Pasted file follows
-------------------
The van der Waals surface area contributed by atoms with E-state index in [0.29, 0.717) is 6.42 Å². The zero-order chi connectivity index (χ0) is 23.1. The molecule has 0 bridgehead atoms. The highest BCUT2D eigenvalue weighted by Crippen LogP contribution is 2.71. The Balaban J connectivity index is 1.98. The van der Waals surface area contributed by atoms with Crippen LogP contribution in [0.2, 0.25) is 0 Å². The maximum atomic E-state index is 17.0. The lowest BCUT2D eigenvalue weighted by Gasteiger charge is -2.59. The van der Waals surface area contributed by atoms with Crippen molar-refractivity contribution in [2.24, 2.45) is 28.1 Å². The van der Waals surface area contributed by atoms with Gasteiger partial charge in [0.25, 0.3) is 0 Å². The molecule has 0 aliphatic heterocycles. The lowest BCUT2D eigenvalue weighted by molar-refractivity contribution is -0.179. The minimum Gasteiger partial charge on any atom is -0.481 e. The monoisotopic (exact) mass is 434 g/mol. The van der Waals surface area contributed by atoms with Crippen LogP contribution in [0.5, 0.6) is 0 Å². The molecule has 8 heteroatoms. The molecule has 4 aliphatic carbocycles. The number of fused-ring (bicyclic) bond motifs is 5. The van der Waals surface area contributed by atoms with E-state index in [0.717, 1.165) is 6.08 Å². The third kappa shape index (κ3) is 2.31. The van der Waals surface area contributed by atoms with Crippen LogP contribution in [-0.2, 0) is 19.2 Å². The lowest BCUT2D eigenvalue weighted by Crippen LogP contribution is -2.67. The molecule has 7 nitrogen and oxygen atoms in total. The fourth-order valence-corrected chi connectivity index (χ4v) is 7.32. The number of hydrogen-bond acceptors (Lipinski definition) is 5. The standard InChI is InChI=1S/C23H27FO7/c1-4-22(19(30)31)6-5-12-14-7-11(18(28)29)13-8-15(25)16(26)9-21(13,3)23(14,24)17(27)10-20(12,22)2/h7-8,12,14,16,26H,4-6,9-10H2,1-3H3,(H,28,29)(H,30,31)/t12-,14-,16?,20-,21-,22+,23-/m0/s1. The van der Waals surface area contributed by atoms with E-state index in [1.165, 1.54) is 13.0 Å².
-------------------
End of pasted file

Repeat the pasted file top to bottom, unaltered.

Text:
The van der Waals surface area contributed by atoms with E-state index in [0.29, 0.717) is 6.42 Å². The zero-order chi connectivity index (χ0) is 23.1. The molecule has 0 bridgehead atoms. The highest BCUT2D eigenvalue weighted by Crippen LogP contribution is 2.71. The Balaban J connectivity index is 1.98. The van der Waals surface area contributed by atoms with Crippen LogP contribution in [0.2, 0.25) is 0 Å². The maximum atomic E-state index is 17.0. The lowest BCUT2D eigenvalue weighted by Gasteiger charge is -2.59. The van der Waals surface area contributed by atoms with Crippen molar-refractivity contribution in [2.24, 2.45) is 28.1 Å². The van der Waals surface area contributed by atoms with Gasteiger partial charge in [0.25, 0.3) is 0 Å². The molecule has 0 aliphatic heterocycles. The lowest BCUT2D eigenvalue weighted by molar-refractivity contribution is -0.179. The minimum Gasteiger partial charge on any atom is -0.481 e. The monoisotopic (exact) mass is 434 g/mol. The van der Waals surface area contributed by atoms with Crippen LogP contribution in [0.5, 0.6) is 0 Å². The molecule has 8 heteroatoms. The molecule has 4 aliphatic carbocycles. The number of fused-ring (bicyclic) bond motifs is 5. The van der Waals surface area contributed by atoms with E-state index in [0.717, 1.165) is 6.08 Å². The third kappa shape index (κ3) is 2.31. The van der Waals surface area contributed by atoms with Crippen LogP contribution in [-0.2, 0) is 19.2 Å². The lowest BCUT2D eigenvalue weighted by Crippen LogP contribution is -2.67. The molecule has 7 nitrogen and oxygen atoms in total. The fourth-order valence-corrected chi connectivity index (χ4v) is 7.32. The number of hydrogen-bond acceptors (Lipinski definition) is 5. The standard InChI is InChI=1S/C23H27FO7/c1-4-22(19(30)31)6-5-12-14-7-11(18(28)29)13-8-15(25)16(26)9-21(13,3)23(14,24)17(27)10-20(12,22)2/h7-8,12,14,16,26H,4-6,9-10H2,1-3H3,(H,28,29)(H,30,31)/t12-,14-,16?,20-,21-,22+,23-/m0/s1. The van der Waals surface area contributed by atoms with E-state index in [1.165, 1.54) is 13.0 Å².